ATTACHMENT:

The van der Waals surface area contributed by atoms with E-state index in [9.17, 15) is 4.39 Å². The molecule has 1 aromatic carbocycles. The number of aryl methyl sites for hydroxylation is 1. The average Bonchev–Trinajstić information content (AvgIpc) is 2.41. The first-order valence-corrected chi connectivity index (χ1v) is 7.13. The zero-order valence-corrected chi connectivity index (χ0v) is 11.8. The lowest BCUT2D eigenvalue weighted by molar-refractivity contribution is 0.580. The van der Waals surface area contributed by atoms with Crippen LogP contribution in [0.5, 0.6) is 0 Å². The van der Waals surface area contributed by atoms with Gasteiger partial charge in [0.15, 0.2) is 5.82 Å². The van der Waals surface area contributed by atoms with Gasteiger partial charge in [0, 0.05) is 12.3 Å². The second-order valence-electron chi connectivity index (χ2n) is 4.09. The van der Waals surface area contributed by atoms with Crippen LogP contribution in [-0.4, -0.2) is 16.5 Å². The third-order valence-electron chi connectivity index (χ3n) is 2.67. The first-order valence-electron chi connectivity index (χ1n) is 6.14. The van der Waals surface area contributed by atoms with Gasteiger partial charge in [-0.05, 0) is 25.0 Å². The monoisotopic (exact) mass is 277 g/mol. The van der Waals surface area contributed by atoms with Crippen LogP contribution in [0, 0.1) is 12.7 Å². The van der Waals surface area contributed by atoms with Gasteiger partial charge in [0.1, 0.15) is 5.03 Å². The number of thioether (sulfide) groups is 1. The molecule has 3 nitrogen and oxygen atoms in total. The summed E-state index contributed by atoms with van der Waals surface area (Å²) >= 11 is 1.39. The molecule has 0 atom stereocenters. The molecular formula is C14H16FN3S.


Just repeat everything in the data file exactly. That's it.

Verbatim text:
The van der Waals surface area contributed by atoms with E-state index in [9.17, 15) is 4.39 Å². The molecule has 1 aromatic carbocycles. The number of aryl methyl sites for hydroxylation is 1. The average Bonchev–Trinajstić information content (AvgIpc) is 2.41. The first-order valence-corrected chi connectivity index (χ1v) is 7.13. The zero-order valence-corrected chi connectivity index (χ0v) is 11.8. The lowest BCUT2D eigenvalue weighted by molar-refractivity contribution is 0.580. The van der Waals surface area contributed by atoms with Crippen LogP contribution in [0.5, 0.6) is 0 Å². The van der Waals surface area contributed by atoms with Gasteiger partial charge in [0.15, 0.2) is 5.82 Å². The van der Waals surface area contributed by atoms with Gasteiger partial charge in [0, 0.05) is 12.3 Å². The second-order valence-electron chi connectivity index (χ2n) is 4.09. The van der Waals surface area contributed by atoms with Crippen LogP contribution in [-0.4, -0.2) is 16.5 Å². The third-order valence-electron chi connectivity index (χ3n) is 2.67. The first-order valence-electron chi connectivity index (χ1n) is 6.14. The van der Waals surface area contributed by atoms with Gasteiger partial charge in [-0.05, 0) is 25.0 Å². The monoisotopic (exact) mass is 277 g/mol. The van der Waals surface area contributed by atoms with Crippen LogP contribution in [0, 0.1) is 12.7 Å². The van der Waals surface area contributed by atoms with Gasteiger partial charge in [0.1, 0.15) is 5.03 Å². The number of thioether (sulfide) groups is 1. The molecule has 3 nitrogen and oxygen atoms in total. The summed E-state index contributed by atoms with van der Waals surface area (Å²) >= 11 is 1.39. The molecule has 0 atom stereocenters. The molecular formula is C14H16FN3S.